There was a moment, after it was all over, after he had left the podium, and shaken the moderator’s hand, when he stood alone on the stage and watched Clinton as she waded into the audience, and he looked old and beaten. For that one moment he looked like a man who knew who he was, and who he wasn’t. It’s a moment we all eventually face. And tonight, Trump did too.


 

Donald Trump’s lonely moment of truth

  1. Two far sadder things than that…..

    1) They didn’t have anyone any better

    2) That anyone…..anyone at all…..backed him.

    • #2 is the key I think. The GOP did have better candidates (even another Bush Boy would have been better), but none of them could tap into the bone-deep Republican voter ignorance, selfishness and anger. As a bone-deep ignorant, selfish and angry man himself, Trump was the “natural”.

      • I dunno. Last time I figured they had two better than Romney….but this time Wow. Really bad.They don’t seem to have worked on a sensible programme……or on grooming any decent possible candidates. I mean, jaysys, Carson, Cruz….?

        Paul Ryan would ave been better….even tho he looks like Eddie Munster

        Anyway, that’s how they get all the crackpots running.

      • Quote; “… the bone-deep Republican voter … anger”. I think that you’ve stumbled, accidentally, on the less-than-secret answer. The populous U.S.A. are angry with status quo … even those who are strategically voting for the Democrats (in order to obstruct Mr. Trump). Thus, if Ms. Clinton wins, she would be wise to make a note of that.

    • Re #1, my gut feel is that he benefited from voting splitting early on due to the ridiculously large number of candidates. This gave him a lead that was tough to overcome once the number of candidates had been whittled down to a more sensible number.

  2. So, Trump is not presidential. But, Hillary Clinton, who destroyed 33,000 emails AFTER they had been subpoenaed by Congress, and who exposed the inner workings of the State Dept and the White House to foreign interests hostile to American interests by working almost exclusively, while SecState, through an illegal and unsecured server is? Trump isn’t presidential, but Clinton, who created a easy venue for foreign interests to make her beholden to them as President by working through an unsecured server which has allowed those interests to know the inner workings of the Clinton camp and then exploit the weaknesses exposed is presidential? Trump isn’t presidential, but Clinton, who has also allowed herself to become exposed to potential foreign pressure via large contributions to the Clinton Foundation, which her emails have shown to have been used as a conduit to the State Dept, is presidential? Trump isn’t presidential, but Clinton, who has at the very least, engaged in a conspiracy to withhold from Congressional inspection of a large number of emails that she is wholly aware are in the possession of potentially hostile foreign actors, even though having Congress examine them could potentially forestall any possibility of a hostile interest using them against a Clinton White House without the public or Congressional knowledge is presidential?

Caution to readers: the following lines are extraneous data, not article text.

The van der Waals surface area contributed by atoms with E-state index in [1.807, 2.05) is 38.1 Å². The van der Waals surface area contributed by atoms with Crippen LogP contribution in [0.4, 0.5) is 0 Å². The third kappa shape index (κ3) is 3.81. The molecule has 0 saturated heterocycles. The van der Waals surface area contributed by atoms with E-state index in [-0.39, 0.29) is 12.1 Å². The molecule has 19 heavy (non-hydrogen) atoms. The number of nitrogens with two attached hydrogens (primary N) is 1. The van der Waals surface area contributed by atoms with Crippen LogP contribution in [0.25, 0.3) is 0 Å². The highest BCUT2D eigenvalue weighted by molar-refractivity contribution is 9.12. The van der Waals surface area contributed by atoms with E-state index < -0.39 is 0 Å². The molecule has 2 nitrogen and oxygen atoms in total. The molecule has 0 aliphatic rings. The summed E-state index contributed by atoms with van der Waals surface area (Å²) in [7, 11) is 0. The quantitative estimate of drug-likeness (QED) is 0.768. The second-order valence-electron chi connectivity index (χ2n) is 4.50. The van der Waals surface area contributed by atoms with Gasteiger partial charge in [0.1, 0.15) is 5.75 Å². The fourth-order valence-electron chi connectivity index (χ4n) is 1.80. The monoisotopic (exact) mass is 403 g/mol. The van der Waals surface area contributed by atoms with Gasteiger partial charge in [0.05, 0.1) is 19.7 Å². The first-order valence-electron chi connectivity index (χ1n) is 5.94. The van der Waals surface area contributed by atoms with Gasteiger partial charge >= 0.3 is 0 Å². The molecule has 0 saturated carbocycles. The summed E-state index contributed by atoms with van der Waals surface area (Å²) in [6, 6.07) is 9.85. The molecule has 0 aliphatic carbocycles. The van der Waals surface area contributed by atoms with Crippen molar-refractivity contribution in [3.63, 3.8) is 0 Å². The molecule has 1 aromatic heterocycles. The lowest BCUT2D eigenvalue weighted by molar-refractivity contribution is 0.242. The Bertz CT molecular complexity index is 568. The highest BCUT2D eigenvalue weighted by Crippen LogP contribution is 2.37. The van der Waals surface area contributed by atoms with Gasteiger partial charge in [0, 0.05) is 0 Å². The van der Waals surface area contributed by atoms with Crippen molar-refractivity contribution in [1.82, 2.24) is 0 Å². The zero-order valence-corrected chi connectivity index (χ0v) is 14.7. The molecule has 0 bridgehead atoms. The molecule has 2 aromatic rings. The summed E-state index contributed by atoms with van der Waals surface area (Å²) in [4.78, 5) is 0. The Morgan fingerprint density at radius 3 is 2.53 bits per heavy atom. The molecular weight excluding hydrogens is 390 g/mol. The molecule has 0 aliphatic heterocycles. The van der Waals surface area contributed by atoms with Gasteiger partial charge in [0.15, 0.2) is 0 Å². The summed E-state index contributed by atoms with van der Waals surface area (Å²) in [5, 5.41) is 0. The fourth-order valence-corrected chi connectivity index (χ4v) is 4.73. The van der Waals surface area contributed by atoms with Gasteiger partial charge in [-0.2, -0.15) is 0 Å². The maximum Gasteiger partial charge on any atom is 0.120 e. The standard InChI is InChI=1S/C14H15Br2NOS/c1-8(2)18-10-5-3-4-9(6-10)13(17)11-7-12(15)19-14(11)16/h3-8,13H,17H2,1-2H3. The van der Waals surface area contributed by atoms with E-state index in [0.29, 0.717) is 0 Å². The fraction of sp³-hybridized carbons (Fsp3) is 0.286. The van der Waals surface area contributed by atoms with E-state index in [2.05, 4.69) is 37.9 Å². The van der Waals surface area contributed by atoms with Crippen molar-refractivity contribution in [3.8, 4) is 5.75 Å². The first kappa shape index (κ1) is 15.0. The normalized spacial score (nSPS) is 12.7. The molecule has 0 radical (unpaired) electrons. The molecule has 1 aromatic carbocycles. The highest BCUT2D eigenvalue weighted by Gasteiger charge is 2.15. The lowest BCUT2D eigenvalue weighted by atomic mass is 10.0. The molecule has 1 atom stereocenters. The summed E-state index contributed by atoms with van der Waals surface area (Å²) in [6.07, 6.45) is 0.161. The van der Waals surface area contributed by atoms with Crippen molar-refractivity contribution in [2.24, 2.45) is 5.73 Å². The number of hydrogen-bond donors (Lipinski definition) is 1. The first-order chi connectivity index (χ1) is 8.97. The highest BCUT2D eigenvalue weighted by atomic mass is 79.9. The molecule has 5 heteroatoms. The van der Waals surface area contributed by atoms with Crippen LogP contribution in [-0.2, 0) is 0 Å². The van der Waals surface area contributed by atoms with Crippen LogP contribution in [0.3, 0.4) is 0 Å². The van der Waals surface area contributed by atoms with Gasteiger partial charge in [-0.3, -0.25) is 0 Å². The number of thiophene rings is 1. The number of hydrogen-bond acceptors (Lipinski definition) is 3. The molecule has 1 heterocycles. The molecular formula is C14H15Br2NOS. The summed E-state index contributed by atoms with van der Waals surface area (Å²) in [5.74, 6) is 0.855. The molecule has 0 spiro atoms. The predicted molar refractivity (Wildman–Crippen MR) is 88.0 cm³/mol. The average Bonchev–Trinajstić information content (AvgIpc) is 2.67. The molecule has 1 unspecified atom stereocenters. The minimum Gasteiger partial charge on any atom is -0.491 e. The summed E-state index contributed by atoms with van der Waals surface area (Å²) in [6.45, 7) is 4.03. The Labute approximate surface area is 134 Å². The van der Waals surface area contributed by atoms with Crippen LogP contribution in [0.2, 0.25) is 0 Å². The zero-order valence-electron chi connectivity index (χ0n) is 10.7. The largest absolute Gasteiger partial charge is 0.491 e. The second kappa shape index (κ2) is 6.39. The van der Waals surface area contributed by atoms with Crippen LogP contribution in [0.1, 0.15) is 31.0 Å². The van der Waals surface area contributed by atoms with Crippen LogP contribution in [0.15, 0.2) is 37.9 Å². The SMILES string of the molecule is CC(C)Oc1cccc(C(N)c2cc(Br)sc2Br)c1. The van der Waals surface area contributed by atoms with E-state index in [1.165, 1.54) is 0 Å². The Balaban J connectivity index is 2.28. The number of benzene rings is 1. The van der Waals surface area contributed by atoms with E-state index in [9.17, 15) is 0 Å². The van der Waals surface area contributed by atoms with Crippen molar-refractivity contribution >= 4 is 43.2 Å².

Right. Where’s Allen Funt?

      • Yes, but it’s an honest word salad. Nothing there that’s not true.

        • None of it is true Bill…..or even relevant. You know that.

          • Well then who exactly is it that the American media has written extensively about who destroyed their emails, after they were requested by a Congressional committee? Pee Wee friggin’ Herman?

          • Bill, Hillary could dance naked in the moonlight and it wouldn’t matter a toss.

            The JOB is running the country.

  3. However, Emily, the first and most important responsibility of that JOB is upholding, protecting, and defending the Constitution. It takes a tremendous amount of wilfull blindness (I’m lookin’ at you Gilmore) to fail to grasp that Hillary Clinton has nothing but contempt for the Constitution of the United States.
    It also speaks loudly of an illness within the Canadian journalism community when you can spend days perusing Canadian news websites and almost never find a mainstream writer willing to take a long hard look at the Obama legacy (rampant lawlessness via politicization of several federal agencies including the IRS and EPA) and foresee the weaponization of that lawlessness against political opponents and the common citizenry by the unholy vindictiveness that is the greatest hallmark of Hillary Rodham Clinton.

    • No, it’s running the country.

      By the sound of it, you’ve never read the constitution……theirs or ours.

      • There’s an argument to be made regarding amendments to both Greco-Roman constitutions.

      • Not only have I read and familiarized myself with the US Constitution, I have read extensively about the writers of said document.

        • What on earth for?

          Find something more useful to do than reading doc that are centuries old and no longer relevant.